Thursday, May 2, 2013

Joel W. Kelsey - Politician, Businessman, and Hog Merchant

            Like many nineteenth century men of means, Joel W. Kelsey did many services for Toledo in the nineteenth century.  But it may be that he will be most vividly remembered as a pork processor.  The only letters he wrote that have come down to us speak not of his political career, or his business acumen, but of his work smoking hams, judging the heft of hogs, and selling lard.
            Joel Kelsey (1819-1903) was born in Guilford, Maine.  He drifted westward, first to Port Huron, Michigan, and then in 1841 settled in Toledo.  He first worked in the lumber business, then about the time of the Civil War began farming and gardening.  Not content to simply farm, Kelsey actively participated in the political scene.  A staunch Republican, he served a term as Lucas County treasurer and also was elected a County Commissioner.  He helped buy land for the Wabash Railroad, and, showing that he was not content to sit always at a desk, served as a volunteer fireman for Toledo.

            But it was mainly in the pork business that Joel Kelsey made money.  About the same time he became a farmer, he “engaged in the pork-packing business with Charles A. and F. J. King.”  Kelsey had several partnerships, finally retiring from active business in 1876.  He lived on for many years, finally dying in his son’s home at 2921 Collingwood. 

            If you have ever read The Jungle by Upton Sinclair, you will understand that working in a pork packing facility before the Food and Drug Act of 1905 was not a pleasant experience.  Joel Kelsey wrote of his experiences long before that, but his letters make it clear that pork packing, even at that early date, had its own unusual sights, sounds, and smells.  Because there was no refrigeration at the time, pork was smoked or pickled.  On February 13, 1860, Kelsey wrote:

We have to stay here to smoke Hams & we buy all the Hogs that come along…I am in hopes to sell a lot in pickle….

            Kelsey had to respond to customer demand, even in those days.  On March 1 of the same year, he wrote:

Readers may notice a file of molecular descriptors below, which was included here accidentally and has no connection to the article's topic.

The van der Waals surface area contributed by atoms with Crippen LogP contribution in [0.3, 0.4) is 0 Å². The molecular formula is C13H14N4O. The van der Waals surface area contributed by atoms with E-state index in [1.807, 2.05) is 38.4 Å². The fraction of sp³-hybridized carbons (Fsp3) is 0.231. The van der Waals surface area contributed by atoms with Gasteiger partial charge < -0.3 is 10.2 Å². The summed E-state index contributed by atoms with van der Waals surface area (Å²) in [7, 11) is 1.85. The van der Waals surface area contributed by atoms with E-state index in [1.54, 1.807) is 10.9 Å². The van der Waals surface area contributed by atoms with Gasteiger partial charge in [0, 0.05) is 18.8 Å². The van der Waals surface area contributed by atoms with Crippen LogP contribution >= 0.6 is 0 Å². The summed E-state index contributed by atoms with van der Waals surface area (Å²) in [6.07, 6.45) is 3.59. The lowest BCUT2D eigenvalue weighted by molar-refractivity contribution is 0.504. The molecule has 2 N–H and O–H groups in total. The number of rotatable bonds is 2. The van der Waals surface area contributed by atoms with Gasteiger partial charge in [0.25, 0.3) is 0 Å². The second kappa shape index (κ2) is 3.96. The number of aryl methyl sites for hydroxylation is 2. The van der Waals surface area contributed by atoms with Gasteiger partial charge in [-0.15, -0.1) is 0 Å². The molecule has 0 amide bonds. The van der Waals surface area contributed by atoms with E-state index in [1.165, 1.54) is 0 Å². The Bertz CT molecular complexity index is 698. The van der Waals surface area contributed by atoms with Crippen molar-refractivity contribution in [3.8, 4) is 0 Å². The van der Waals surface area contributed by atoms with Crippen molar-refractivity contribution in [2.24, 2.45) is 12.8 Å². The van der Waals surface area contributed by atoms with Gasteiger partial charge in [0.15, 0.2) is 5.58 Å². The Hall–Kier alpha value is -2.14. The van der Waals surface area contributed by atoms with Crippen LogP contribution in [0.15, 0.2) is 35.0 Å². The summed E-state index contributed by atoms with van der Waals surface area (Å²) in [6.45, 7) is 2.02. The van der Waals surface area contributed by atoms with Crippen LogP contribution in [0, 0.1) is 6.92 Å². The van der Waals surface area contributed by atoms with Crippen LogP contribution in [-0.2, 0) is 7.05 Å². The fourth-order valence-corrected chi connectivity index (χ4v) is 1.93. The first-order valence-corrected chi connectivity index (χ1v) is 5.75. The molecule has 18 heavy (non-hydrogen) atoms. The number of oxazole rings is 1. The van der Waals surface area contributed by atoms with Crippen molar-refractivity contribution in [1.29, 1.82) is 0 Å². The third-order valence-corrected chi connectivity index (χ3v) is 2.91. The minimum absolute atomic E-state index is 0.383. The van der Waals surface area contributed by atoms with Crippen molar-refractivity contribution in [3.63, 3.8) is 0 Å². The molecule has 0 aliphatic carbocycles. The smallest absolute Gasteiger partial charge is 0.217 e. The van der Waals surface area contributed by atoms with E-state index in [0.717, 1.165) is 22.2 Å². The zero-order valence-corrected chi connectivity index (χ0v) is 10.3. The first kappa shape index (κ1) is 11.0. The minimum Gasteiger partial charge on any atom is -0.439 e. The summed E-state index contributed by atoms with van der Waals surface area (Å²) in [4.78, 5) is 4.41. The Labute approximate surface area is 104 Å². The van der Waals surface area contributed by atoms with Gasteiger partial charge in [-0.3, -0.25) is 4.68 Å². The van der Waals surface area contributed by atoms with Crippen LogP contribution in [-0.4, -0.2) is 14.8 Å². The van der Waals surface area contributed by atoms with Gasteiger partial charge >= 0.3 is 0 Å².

We are smoking Meat all the time & sell Hams as fast as we can get them out.  The shoulders do not sell much…..

            A hog is a versatile animal, but a butcher will tell you that a shoulder is mostly fat and gristle.  Not surprisingly, Toledoans in 1860 seemed to prefer hams to shoulders.  Fortunately, Kelsey had other options, and on February 2, he wrote mentions selling lard :

I sold all other Lard this week at 10 cts [per pound].  We are smoking much as fast as possible. . . . 

            Joel Kelsey could not have foreseen that pork packing would be his life’s main work.  Whether it was because of disappointing sales or the constant hustle and noise is hard to say.  On January 24, 1860, he reported

The markets of [sic] Hogs have fallen off very much of late & the chance is that the business is about done….
            And on February 13 he sounded defeated and disgusted:

If we had our Hams & Shoulders disposed of I should close up the House.

But like many businessmen, he was more optimistic than pessimistic:

We have got a good name for smoked meats…..

            Joel Kelsey was a politician, fireman, and farmer.  But perhaps we should best remember his role in keeping ham on the table of Toledoans.  Toledo was never quite the “hog butcher of the world,’ as Carl Sandburg famously said of Chicago, but thanks to Joel Kelsey, Toledo could count on ready supply of pork.

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